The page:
Alzheimer's Disease: A Profile of South Dakota's Efforts to Address it

 Executive Director, South Dakota Alzheimer's Association

Executive Director, South Dakota Alzheimer's Association

Right now, at least 17,000 South Dakotans are living with Alzheimer’s disease. It is the 5th leading cause of death in our state. South Dakota also has the 3rd highest Alzheimer’s death rate in America. The numbers are staggering, and yet South Dakota remains one of just a handful of states that does not have a State Plan on Alzheimer’s and related dementias.

A state plan acts as a roadmap of sorts – a comprehensive guide for our state to ensure resources, training and access to care are available for all who are impacted by this disease. State plans are as varied as the states that have them. To determine what South Dakota’s state plan should look like, a grassroots effort consisting of policymakers, professional and family caregivers, legal and financial experts, and health care administrators formed the South Dakota Alzheimer’s/Dementia State Plan Work Group. The group convened in April of 2017, and last summer completed a statewide needs assessment to determine what South Dakotans would most like to see in a state plan. More than 1,000 people completed surveys in 57 South Dakota counties. More than 100 people attended focus groups across the state. Their collective experience can be summed up in two key takeaways: 1.) Services and resources are inadequate or missing throughout the state. 2.) Where resources and services exist, they are constrained by high costs, insufficient workforce numbers, a lack of know-how, and debilitating stigma.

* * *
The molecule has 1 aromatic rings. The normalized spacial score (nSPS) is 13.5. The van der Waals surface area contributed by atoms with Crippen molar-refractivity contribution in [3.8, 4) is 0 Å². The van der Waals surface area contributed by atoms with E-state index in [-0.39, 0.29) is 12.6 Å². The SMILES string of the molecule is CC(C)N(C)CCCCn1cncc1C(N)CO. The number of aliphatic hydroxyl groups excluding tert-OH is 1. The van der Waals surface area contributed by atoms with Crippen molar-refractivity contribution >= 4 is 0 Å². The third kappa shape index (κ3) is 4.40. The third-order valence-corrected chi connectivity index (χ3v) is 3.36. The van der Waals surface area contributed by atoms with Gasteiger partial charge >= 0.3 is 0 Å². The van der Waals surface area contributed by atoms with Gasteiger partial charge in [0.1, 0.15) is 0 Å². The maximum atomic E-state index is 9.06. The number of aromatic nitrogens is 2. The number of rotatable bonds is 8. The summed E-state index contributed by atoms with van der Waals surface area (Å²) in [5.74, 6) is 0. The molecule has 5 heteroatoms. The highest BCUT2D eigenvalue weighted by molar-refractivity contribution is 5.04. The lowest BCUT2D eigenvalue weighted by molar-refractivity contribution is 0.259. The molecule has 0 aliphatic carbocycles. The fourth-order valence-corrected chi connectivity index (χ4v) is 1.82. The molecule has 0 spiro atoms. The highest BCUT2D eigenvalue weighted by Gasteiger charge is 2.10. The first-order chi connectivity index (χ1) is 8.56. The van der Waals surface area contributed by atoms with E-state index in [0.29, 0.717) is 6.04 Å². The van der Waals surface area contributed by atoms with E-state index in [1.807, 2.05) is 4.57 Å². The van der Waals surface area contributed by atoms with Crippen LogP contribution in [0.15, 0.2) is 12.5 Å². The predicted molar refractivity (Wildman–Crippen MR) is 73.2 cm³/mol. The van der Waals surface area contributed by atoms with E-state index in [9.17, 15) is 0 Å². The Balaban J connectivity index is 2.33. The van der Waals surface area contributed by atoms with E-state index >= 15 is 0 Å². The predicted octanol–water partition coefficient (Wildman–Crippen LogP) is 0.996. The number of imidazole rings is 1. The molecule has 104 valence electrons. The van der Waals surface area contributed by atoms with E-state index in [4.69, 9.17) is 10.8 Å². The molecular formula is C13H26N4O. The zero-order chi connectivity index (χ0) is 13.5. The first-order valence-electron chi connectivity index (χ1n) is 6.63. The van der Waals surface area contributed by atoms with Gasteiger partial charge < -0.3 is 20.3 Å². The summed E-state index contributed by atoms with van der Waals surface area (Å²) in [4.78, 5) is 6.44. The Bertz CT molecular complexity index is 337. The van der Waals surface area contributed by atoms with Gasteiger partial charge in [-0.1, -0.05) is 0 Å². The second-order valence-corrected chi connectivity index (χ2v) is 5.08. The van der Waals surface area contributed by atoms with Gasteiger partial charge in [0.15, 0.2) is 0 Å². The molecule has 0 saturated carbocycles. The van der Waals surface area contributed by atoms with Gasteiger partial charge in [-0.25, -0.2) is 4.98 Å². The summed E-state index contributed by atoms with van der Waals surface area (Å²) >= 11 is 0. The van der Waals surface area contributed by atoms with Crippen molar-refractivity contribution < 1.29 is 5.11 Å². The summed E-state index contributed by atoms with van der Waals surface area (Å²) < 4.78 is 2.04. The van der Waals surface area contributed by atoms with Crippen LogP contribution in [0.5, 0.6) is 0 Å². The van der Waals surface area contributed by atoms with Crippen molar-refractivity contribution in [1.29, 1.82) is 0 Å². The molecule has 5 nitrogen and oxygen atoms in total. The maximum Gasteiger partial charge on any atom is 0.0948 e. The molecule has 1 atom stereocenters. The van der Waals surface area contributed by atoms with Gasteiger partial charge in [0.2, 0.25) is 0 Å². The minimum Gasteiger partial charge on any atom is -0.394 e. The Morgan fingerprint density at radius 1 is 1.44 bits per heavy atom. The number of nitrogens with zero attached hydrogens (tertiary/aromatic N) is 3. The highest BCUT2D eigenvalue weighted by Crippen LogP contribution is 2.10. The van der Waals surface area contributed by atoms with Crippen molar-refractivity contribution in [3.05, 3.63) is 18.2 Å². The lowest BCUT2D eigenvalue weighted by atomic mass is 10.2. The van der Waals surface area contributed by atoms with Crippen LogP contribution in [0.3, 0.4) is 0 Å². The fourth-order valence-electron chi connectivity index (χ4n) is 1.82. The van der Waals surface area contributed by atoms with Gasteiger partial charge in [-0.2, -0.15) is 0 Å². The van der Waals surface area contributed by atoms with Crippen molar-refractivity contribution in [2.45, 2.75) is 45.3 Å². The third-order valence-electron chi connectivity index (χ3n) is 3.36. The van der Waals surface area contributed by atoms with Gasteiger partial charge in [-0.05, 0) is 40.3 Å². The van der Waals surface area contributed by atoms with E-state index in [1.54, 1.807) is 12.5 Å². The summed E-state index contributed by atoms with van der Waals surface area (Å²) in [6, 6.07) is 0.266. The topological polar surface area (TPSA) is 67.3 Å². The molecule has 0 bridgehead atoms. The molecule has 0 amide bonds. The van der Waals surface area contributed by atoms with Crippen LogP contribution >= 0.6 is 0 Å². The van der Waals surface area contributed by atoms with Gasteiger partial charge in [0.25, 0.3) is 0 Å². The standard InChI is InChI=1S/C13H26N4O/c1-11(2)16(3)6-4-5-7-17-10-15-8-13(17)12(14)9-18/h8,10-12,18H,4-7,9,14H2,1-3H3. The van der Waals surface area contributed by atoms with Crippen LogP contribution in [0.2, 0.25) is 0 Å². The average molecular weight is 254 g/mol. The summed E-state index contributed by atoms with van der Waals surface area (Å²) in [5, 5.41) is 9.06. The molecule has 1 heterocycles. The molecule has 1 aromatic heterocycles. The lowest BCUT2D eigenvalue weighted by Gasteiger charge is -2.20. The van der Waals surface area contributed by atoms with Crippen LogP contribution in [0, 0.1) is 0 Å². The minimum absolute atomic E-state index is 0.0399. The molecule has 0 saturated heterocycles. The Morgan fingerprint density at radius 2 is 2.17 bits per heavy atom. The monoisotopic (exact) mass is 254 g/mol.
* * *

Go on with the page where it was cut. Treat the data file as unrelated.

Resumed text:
The needs assessment report also demonstrates that public health has a critical role to play in promoting the cognitive functioning of adults and addressing soaring costs to healthcare, social, and economic systems. As part of the state Alzheimer's plan response, public health can apply its broad community-based approach to educate South Dakotans about brain health, advance early detection and diagnosis, improve safety and quality of care for people living with dementia, and assure caregivers get needed support. We also need surveillance data from the South Dakota Behavioral Risk Factor Surveillance System to help track our progress in improving outcomes.

The findings from the needs assessment will now serve as the backbone of the state plan. The work group will be writing the plan throughout 2018, and will present it to the South Dakota Legislature in the 2019 session. While a way to treat or cure Alzheimer’s and related dementias might still be years away, a state plan can help ensure there are services in place to help those who are dealing with this condition right now. That’s also the focus of the Alzheimer’s Association South Dakota. Our trained staff provide care consultations, information and referrals, support groups, and a 24/7 Helpline (800.272.3900). To access these services visit alz.org/sd or call 605.339.4543.